ANKARA, October 23. /TASS/. The end of the operation Peace Spring does not mean that Turkey will leave Syria, Turkish Foreign Minister Mevlut Cavusoglu said at a meeting with the editors of the Anadolu news agency, adding that Ankara would continue to protect the status quo in the region.
"In accordance with our agreements with the United States and Russia and after receiving corresponding guarantees we ended the operation Peace Spring. But that does not mean that we are leaving. We will retain our presence there. This is stated in our agreements with Russia and the United States," Cavusoglu said, adding that the Turkish forces would continue to wipe out terrorists’ pockets of resistance, if any of them remained in the zone of the operation.
"The Sochi memorandum says that the current state of affairs will remain on the territories from Tell Abyad to Ras al-Ayn to a depth of 30 kilometers. No deadlines have been established. Also, we need to create a security zone," he said. Cavusoglu added that further work would be focused on creating conditions for the return of refugees to northern Syria. "The territory must be cleared of terrorist hideouts, caches and booby-trap mines," he stated.
Cavusoglu promised that Turkey would be operating together with the Syrian National Army (forces of Syria’s armed opposition), Turkey’s emergencies directorate and the Red Crescent.
"Both Russia and the United States have recognized as legal our concerns regarding the situation in northern Syria and the legality of the Peace Spring operation. Turkey agreed on settling the security zone issue with two world powers," Cavusoglu said. He added that he had received written notifications from the United States of the pullout of Kurdish forces from the zone of the operation between Tell Abyad and Ras al-Ayn. US Secretary of State Michael Pompeo, too, confirmed this in a telephone conversation, he noted.
Turkey not against Kurds forming part of Syria’s local government
Ankara is not against Syrian Kurds forming part of local government bodies in northern Syria, the Turkish foreign minister told the meeting with the editors of the Anadolu Agency.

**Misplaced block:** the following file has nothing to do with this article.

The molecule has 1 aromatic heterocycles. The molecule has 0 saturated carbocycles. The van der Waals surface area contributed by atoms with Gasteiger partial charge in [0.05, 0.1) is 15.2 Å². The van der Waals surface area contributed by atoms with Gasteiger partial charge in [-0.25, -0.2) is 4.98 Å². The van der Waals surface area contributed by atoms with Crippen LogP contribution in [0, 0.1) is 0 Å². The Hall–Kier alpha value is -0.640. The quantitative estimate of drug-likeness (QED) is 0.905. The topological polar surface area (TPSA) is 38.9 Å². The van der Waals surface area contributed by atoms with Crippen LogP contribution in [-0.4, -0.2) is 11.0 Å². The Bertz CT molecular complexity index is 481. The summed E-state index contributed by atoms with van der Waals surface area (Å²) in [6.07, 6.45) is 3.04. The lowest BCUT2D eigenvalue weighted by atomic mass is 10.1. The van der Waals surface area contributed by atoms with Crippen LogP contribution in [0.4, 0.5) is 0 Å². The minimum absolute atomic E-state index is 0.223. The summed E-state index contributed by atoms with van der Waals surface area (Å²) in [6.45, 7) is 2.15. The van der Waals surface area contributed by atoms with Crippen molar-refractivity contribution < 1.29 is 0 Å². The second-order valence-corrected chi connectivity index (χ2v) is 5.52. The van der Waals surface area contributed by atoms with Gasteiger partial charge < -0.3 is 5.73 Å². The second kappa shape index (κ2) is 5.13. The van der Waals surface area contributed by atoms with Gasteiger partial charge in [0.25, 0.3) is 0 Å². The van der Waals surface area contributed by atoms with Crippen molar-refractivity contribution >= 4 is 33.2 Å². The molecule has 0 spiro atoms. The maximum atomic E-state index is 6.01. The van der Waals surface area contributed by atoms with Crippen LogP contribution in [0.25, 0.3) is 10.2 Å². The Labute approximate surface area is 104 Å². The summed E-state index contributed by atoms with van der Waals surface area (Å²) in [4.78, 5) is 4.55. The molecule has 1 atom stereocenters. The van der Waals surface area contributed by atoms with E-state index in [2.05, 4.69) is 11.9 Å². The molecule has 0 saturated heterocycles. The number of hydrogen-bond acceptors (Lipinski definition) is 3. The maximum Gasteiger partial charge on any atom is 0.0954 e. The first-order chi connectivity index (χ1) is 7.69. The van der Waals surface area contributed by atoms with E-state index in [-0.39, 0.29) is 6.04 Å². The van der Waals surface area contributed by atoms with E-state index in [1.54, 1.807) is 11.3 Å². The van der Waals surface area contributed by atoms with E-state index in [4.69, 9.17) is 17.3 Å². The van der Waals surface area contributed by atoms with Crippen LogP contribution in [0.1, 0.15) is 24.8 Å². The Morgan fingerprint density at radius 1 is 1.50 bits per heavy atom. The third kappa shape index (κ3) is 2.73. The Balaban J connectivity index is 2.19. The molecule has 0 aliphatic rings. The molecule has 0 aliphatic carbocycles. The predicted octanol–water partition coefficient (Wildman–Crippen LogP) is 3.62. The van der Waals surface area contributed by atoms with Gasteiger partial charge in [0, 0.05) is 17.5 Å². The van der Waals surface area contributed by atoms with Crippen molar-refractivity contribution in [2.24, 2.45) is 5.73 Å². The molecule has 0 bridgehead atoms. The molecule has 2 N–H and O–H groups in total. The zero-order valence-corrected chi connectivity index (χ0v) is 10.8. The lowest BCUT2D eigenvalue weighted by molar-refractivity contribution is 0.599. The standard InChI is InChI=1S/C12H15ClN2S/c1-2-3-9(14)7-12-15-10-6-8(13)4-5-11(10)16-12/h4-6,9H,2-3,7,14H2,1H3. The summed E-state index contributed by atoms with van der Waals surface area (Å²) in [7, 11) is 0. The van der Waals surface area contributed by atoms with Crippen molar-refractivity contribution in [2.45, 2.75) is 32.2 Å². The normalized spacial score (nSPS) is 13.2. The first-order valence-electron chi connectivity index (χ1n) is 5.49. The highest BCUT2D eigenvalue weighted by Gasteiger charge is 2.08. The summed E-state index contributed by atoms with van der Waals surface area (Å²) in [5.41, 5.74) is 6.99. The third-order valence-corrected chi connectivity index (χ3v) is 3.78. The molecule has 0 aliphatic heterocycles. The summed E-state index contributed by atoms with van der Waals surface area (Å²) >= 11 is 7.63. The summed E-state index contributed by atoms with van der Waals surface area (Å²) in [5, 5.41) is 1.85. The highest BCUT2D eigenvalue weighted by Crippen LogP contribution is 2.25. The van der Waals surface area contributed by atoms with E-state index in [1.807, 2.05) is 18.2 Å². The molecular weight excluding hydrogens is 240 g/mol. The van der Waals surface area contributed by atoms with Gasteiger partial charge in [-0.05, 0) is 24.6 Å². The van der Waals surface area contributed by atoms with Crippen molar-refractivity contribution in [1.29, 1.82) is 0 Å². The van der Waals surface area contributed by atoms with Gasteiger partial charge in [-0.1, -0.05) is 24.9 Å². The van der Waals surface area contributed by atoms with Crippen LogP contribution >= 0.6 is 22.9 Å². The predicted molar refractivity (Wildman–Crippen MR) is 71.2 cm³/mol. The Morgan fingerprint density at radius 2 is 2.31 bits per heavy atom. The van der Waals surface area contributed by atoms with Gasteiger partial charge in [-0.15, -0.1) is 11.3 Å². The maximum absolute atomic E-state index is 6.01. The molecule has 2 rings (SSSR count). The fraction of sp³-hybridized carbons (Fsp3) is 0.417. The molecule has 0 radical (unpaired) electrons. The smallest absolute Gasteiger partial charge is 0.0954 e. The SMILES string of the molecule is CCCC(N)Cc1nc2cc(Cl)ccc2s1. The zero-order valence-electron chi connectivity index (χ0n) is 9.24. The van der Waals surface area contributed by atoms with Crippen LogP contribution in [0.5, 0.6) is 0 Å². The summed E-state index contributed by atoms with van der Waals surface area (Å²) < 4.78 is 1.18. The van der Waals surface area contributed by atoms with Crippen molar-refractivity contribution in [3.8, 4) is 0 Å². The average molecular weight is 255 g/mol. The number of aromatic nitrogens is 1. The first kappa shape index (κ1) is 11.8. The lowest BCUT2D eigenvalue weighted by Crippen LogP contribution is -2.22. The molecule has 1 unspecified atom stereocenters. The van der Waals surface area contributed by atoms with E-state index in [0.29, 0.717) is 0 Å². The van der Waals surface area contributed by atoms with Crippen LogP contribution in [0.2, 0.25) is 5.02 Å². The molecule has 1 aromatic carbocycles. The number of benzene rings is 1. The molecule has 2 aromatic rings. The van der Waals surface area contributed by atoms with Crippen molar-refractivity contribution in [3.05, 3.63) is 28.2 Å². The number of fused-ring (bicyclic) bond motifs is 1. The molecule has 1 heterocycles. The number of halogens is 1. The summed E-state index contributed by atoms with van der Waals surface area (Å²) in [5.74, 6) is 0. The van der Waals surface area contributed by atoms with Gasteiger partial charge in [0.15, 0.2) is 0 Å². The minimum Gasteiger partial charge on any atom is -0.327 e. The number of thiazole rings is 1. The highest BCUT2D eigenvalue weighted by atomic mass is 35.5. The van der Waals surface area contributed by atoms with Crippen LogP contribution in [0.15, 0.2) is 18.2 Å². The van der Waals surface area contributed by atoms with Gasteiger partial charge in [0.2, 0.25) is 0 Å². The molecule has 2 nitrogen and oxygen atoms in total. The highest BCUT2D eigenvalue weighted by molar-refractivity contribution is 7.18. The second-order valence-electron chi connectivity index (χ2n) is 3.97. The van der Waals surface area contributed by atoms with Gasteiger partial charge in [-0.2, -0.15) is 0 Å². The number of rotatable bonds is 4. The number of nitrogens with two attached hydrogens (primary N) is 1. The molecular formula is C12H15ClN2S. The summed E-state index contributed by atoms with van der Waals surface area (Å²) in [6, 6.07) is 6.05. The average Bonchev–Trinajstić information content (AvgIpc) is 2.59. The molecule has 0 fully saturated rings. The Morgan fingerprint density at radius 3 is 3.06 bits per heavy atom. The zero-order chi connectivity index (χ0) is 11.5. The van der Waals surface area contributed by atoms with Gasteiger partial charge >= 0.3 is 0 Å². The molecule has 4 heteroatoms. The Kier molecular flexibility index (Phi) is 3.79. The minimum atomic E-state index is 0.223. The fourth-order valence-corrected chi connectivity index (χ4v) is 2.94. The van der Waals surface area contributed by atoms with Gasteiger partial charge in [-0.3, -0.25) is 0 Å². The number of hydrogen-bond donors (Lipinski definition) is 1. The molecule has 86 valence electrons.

"Local population will govern in the security zone [in northern Syria]. Arabs will do it in the areas where [there] are more Arabs. In the areas where many of our Kurdish brothers live, they will govern. We have no objections in this area. The most important thing is that all terrorists [Turkey’s broad label of Kurdish armed formations — TASS] leave the region," he explained.
"Over 80% of the population are Arabs; there are also Christians and other groups. Those who prevail in certain areas will form part of the local government," Cavusoglu concluded, noting that such an approach "will greatly benefit Syria and its future."
On October 22, Russian President Vladimir Putin and his Turkish counterpart Recep Tayyip Erdogan met in Sochi to agree on a memorandum on joint actions to bring about a settlement in northern Syria. Under the arrangement the Russian military police and Syrian military are to be moved into the areas bordering the zone of Turkey’s operation in Syria as of noon of October 23. The Kurdish forces will have 150 hours to vacate the 30-kilometer wide strip of land along the Turkish border. After that Russian and Turkish forces will begin joint patrols.
On October 9, Turkey launched a military incursion into northern Syria, codenaming it Operation Peace Spring, with the aim to establish a 30 km-long buffer zone in Syria’s north, where over 3 million Syrian refugees in Turkey would resettle. Ankara’s incursion into Syria has triggered an outcry in the region and across the world.